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The Christmas Tree: Christian or Pagan?

Scott A. Gould

Rasmussen College

Author Note

This research is being submitted on December 14, 2009 for Jodell Sadler’s G124 course at

Rasmussen College by Scott Gould


The Christmas Tree: Christian or Pagan?

The mingling aromas of freshly baked apple pie and glazed ham infuse the home with savory

enchantment. A fireplace crackles to life as fuzzy red stockings hang from its garland-trimmed

and candle-lined mantle. The Christmas tree; complete with twinkling lights, shimmering

tinsel, and metallic ornaments; stands proud and majestic in front of the huge picture window as

a symbol of the Son’s birth. The Yule tree; complete with twinkling lights, shimmering tinsel,

and metallic ornaments; stands proud and majestic in front of the huge picture window as a

symbol of the Sun’s birth.


Donning a home with a decorated evergreen tree is a holiday tradition to many during the month

of December. According to the National Christmas Tree Association, a survey of U.S.

consumers indicates the purchase of more than 28 million real and 11 million artificial Christmas

trees in 2008. In addition, close to 350 million real Christmas trees are currently growing on

Christmas tree farms (2005). The popularity is quite apparent when one looks at the statistics

(see Table 1).

Table 1
Christmas tree purchase figures since 2002 (in millions)

2002 2003 2004 2005 2006 2007 2008

Real 22.2 23.4 27.1 32.8 28.6 31.3 28.2

Artificial 7.4 9.6 9.0 9.3 9.3 17.4 11.7

National Christmas Tree Association. (2005). Consumer survey results. In National Christmas

Tree Association: Digital newsroom [table]. Retrieved December 2, 2009, from‌statistics_consumer.cfm

Since so many people display an ornamented tree year after year, then the roots of the custom

should be, in the very least, somewhat apparent. The truth is that the exact opposite is true.

Many people ascertain that the Christmas tree tradition began in Christianized Germany;

however the evergreen symbol has roots much deeper in pre-Christian pagan celebrations.

Saint Boniface

One seemingly popular yarn regards Saint Boniface, born as Winfred (ca. 672-754 A.D.).

Known as the “Apostle of the Germans,” Boniface was an eighth century missionary to the

Franks and Saxons and is also referred to as the patron saint of Germany and the Netherlands

(Saint Boniface, 2008). Just as a myth or legend changes from source to source, so does this


Supposedly, Saint Boniface gathered newly baptized Christians around their sacrificial oak tree.

Splitting the tree into four upon being cut down, a young fir sapling appeared at its roots. The

pine was proclaimed to be a symbol of the new-found Christian faith because the shape points

towards heaven and because the evergreen represents eternal life (Tucker, 1997).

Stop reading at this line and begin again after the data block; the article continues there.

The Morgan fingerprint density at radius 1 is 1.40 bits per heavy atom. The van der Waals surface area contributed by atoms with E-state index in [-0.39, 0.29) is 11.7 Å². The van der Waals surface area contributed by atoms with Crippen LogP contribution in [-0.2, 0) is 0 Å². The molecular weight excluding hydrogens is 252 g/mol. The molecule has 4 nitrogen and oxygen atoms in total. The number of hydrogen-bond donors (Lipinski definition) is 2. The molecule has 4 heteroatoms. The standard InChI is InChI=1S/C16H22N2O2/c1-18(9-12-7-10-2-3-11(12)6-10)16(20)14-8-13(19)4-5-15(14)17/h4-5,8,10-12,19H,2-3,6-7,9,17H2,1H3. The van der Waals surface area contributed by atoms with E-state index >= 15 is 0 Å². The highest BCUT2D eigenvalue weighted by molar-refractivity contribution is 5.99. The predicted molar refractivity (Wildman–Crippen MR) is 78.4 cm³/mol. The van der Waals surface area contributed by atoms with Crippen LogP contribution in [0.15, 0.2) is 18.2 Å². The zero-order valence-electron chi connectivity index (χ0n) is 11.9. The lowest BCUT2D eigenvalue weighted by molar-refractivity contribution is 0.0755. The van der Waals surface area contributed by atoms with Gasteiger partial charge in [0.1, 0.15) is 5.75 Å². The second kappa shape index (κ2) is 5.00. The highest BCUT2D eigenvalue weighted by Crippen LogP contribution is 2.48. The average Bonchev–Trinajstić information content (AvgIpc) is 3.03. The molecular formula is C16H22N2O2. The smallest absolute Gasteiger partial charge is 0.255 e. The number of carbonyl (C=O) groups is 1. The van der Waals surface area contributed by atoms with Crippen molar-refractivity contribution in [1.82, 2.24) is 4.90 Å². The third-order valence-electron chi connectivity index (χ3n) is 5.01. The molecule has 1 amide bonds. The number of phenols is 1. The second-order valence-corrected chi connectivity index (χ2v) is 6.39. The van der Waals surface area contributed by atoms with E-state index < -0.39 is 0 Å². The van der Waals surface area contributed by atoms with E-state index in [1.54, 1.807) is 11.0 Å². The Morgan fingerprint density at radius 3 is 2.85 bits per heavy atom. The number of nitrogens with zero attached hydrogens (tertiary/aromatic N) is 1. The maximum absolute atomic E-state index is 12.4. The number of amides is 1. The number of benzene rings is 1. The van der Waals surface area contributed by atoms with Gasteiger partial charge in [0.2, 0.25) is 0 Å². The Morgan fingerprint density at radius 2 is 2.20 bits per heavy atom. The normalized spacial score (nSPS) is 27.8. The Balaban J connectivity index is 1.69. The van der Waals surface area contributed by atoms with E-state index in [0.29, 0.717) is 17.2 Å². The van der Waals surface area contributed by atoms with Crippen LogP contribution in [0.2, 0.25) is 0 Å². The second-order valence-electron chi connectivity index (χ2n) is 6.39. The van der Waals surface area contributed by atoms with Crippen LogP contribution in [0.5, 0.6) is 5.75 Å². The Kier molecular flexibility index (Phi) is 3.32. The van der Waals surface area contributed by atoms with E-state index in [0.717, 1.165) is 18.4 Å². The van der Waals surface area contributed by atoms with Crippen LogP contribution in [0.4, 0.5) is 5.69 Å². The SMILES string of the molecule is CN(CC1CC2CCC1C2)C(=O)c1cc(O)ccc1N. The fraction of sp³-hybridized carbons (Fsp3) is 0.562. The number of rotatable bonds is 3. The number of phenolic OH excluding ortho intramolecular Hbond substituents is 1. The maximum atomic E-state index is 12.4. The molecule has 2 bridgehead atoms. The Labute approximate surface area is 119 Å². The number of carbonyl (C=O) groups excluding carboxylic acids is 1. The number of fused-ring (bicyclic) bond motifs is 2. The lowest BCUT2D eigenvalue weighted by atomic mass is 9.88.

This tale becomes further exaggerated by others. While walking through the woods, Winfred

happened upon some pagans who were preparing to sacrifice a child to Thor beneath the oak

tree. He saved the child, apparently with superhuman strength, by chopping the tree down with

one blow of his axe. Again, this action revealed a young fir tree in its place (History, origin,

legend, & decoration of the Christmas tree, n.d.).

After this miracle occurred, Saint Boniface ordered the newly converted Christians to remember

the event by placing the trees inside their homes and surrounding it with gifts (The Christmas

tree, 2008). Timberwind Tree Farm, however, believes that the end resulted with the annual

planting of evergreen saplings (n.d.). In either case, the legend of Saint Boniface is just one of a

few different stories about the Christmas tree’s origins, and the ever-changing tale identifies

more with a myth. It is not a factual account.

Martin Luther

Martin Luther (1483-1546) is considered the founder of the protestant faith (History, origin,

legend, & decoration of the Christmas tree, n.d.). A story about him details his walk through the

woods while composing a sermon. Awestruck by the glimmering of stars through the trees, he

decided to take a tree home. Wiring it with candles, he tells his tale to his children (Origin of the

Christmas tree, 2009.; The Christmas tree, 2008).

This tale may be beautiful to some, but its accuracy is debatable. According to a couple sources,

the first record of a Christmas tree did not exist until 60 years after Luther died (Robinson 2005;

Tucker, 1997). Others debate its authenticity through claims that the first Christmas tree was

used in Riga, Latvia and has nothing to do with Martin Luther (Johnson, 2009). Whether the

Christmas tree first appeared someplace else or several decades later, the general consensus

among most is that Martin Luther is not the originator of this highly popular tradition.

Paradise plays

Another option comes to light with the practice of Paradise Plays during the middle ages. The

Paradise Play was performed annually on December 24 to celebrate Adam and Eve Day (Tucker,

1997). The play itself had a very simple set—a fir tree decorated with apples—and was a way of

telling the story during a time when people could not read (History, origin, legend, & decoration

of the Christmas tree, n.d.).

During the time of the paradise plays, it was believed that the fir tree was the Tree of Life